With COVID-19 still sickening and killing people even though effective vaccines have been widely available for all since the spring, it's frustrating to see vaccination rates creep up only slowly against a head-wind of widespread resistance. It's even more frustrating that much of that resistance can be attributed to self-inflicted wounds on the part of public health experts and government officials. Having effectively discarded their own credibility since the beginning of the pandemic, the powers-that-be find that much of the population no longer places faith in what they have to say.
"Why aren't tens of millions of eligible Americans fully vaccinated against COVID-19?" The Economist and YouGov asked in a recent poll. "Most who haven't started the vaccination process say it's a matter of trust."
"Americans who are sure they will not get the vaccine are especially likely to say their lack of trust in the government is their major reason for rejecting the vaccine," the polling firm adds, with 22 percent of respondents giving that as their reason for refusing vaccination, second to concerns about side effects.
Critics are certain to wave off the findings as the unfounded concerns of low-information knuckle-draggers who need to be poked and prodded into compliance. But, while such dismissal may confer a warm and fuzzy feeling of superiority, it doesn't explain why health professionals also have lost faith in public-health officials.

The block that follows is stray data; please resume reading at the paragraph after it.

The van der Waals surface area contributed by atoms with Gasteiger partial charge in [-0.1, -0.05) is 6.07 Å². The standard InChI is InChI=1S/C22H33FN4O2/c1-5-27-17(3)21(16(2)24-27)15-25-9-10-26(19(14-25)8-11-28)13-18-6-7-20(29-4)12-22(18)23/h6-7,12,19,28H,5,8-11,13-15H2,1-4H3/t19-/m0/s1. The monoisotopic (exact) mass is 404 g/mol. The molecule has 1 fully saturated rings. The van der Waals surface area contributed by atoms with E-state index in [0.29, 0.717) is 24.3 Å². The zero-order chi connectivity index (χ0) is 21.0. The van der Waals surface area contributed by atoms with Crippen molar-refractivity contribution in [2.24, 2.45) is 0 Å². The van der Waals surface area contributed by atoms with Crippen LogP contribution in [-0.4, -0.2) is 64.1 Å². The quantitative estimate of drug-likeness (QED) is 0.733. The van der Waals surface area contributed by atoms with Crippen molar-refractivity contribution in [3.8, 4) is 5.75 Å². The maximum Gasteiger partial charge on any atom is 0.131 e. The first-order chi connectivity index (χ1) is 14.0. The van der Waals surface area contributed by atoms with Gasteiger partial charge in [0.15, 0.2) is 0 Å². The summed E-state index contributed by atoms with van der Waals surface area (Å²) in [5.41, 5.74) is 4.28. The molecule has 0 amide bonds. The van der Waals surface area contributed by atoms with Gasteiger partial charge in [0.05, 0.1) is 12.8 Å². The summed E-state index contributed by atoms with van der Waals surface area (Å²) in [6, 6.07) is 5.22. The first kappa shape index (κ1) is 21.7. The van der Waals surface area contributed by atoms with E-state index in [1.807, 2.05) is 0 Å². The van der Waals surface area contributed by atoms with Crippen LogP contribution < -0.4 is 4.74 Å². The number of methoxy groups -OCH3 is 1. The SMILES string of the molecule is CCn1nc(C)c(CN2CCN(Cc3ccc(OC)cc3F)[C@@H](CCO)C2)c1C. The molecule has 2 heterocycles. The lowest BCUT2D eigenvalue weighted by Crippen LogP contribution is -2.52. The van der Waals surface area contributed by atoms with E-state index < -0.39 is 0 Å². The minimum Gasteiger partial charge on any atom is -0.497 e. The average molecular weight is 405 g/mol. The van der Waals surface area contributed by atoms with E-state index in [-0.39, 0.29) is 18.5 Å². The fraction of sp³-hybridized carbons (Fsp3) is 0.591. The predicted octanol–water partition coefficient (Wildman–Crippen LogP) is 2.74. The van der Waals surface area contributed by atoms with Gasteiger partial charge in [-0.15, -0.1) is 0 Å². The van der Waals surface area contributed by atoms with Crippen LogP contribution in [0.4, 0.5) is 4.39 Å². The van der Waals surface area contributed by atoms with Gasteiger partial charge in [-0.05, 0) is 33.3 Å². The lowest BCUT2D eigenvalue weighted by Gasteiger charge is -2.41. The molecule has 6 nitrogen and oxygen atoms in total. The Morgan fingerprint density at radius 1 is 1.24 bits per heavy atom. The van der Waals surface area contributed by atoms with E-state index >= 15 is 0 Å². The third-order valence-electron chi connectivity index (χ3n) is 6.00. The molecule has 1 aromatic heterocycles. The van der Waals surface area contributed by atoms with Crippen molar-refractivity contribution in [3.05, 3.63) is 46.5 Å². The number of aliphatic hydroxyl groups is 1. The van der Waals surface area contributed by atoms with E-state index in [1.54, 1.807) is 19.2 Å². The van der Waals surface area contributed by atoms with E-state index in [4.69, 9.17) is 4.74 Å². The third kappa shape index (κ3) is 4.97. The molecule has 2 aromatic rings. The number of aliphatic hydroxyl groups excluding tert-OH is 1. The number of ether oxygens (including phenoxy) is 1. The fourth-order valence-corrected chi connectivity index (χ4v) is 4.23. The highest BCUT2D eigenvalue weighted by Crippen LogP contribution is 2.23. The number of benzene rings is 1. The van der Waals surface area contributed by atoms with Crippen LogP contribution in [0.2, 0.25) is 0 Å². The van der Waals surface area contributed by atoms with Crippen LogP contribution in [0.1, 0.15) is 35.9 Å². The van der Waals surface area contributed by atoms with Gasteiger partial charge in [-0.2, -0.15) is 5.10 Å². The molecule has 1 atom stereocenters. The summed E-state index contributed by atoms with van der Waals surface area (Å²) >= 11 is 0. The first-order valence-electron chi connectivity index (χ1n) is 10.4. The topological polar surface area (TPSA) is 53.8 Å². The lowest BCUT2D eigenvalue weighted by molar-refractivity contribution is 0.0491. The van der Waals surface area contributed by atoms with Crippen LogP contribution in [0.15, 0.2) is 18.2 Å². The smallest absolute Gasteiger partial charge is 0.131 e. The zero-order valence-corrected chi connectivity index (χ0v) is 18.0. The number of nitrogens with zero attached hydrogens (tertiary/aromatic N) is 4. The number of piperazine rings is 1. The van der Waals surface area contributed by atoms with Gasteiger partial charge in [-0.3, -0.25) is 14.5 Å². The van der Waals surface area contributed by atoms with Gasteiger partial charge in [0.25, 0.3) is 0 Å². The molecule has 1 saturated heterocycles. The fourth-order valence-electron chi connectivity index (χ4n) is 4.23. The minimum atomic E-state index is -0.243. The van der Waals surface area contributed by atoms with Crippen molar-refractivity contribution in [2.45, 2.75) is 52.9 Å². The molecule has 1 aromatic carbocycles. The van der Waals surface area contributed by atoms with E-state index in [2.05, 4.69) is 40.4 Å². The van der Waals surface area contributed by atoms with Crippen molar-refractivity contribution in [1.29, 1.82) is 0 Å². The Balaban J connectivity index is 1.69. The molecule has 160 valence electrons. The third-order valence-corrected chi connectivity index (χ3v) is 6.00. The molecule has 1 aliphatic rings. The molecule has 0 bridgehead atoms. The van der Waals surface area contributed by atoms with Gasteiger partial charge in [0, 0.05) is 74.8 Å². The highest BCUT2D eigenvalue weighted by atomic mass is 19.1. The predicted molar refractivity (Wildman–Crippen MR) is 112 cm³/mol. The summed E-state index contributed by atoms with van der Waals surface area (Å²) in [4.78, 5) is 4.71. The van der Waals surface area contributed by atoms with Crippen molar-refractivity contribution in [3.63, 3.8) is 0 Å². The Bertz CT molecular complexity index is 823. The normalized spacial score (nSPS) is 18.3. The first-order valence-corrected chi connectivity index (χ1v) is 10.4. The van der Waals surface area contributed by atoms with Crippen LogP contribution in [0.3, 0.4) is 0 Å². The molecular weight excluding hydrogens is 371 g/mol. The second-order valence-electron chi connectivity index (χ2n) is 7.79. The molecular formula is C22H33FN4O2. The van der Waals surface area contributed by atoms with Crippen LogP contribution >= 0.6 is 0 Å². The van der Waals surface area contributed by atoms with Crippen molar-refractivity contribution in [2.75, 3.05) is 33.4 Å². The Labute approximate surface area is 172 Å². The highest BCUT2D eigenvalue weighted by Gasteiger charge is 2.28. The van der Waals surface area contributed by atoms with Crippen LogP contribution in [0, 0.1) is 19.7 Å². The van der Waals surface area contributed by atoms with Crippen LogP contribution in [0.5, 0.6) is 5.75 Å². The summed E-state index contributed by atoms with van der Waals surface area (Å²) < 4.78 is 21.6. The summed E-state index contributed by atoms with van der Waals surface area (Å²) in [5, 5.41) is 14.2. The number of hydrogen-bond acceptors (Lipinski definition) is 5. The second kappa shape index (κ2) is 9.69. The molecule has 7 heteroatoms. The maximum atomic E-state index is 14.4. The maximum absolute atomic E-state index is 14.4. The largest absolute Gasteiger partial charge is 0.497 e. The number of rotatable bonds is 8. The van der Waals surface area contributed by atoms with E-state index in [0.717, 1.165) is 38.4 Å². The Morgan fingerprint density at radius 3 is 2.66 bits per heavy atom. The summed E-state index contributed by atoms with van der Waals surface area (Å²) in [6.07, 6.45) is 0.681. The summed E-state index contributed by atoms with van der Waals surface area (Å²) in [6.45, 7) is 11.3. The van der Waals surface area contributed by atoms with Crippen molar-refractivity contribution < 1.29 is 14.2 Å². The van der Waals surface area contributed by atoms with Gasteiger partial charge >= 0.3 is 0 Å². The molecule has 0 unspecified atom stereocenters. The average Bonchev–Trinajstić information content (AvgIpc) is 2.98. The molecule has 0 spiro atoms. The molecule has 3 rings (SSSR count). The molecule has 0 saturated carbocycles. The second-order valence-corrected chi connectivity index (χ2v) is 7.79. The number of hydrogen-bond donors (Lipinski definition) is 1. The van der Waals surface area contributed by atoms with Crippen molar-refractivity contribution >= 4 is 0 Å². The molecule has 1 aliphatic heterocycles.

"Trust in the CDC and FDA has decreased dramatically during the COVID-19 pandemic among health care professionals," WebMD/Medscape noted in June. "Out of nearly 2,000 U.S. nurses surveyed on Medscape (WebMD's sister site for health care professionals) between May 25 and June 3, 77% said their trust in the CDC has decreased since the start of the pandemic, and 51% said their trust in the FDA has decreased. Similarly, out of nearly 450 U.S. doctors surveyed in the same time period, 77% said their trust in the CDC has decreased and 48% said their trust in the FDA has decreased."
Respondents to the WebMD/Medscape poll cited concerns about politics affecting public health decisions as well as contradictory messaging about masks, vaccination, and proper conduct to avoid infection. Both of those concerns were on display last year when public health officials went from condemning anti-lockdown protests to promoting protests against police brutality and racial injustice.
"Are Protests Dangerous? What Experts Say May Depend on Who's Protesting What," The New York Times headlined an article on the whiplash-inducing change in messaging over the potential health risks of public gatherings.
"I certainly condemned the anti-lockdown protests at the time, and I'm not condemning the protests now, and I struggle with that," Catherine Troisi, an epidemiologist at the University of Texas Health Science Center, conceded to the Times. "I have a hard time articulating why that is OK."
"It's one thing to protest what day nail salons are opening, and it's another to come out in peaceful protest, overwhelmingly, about somebody who was murdered right before our eyes," New Jersey Gov. Phil Murphy huffed in an open assertion that only protests with which he agreed were acceptable.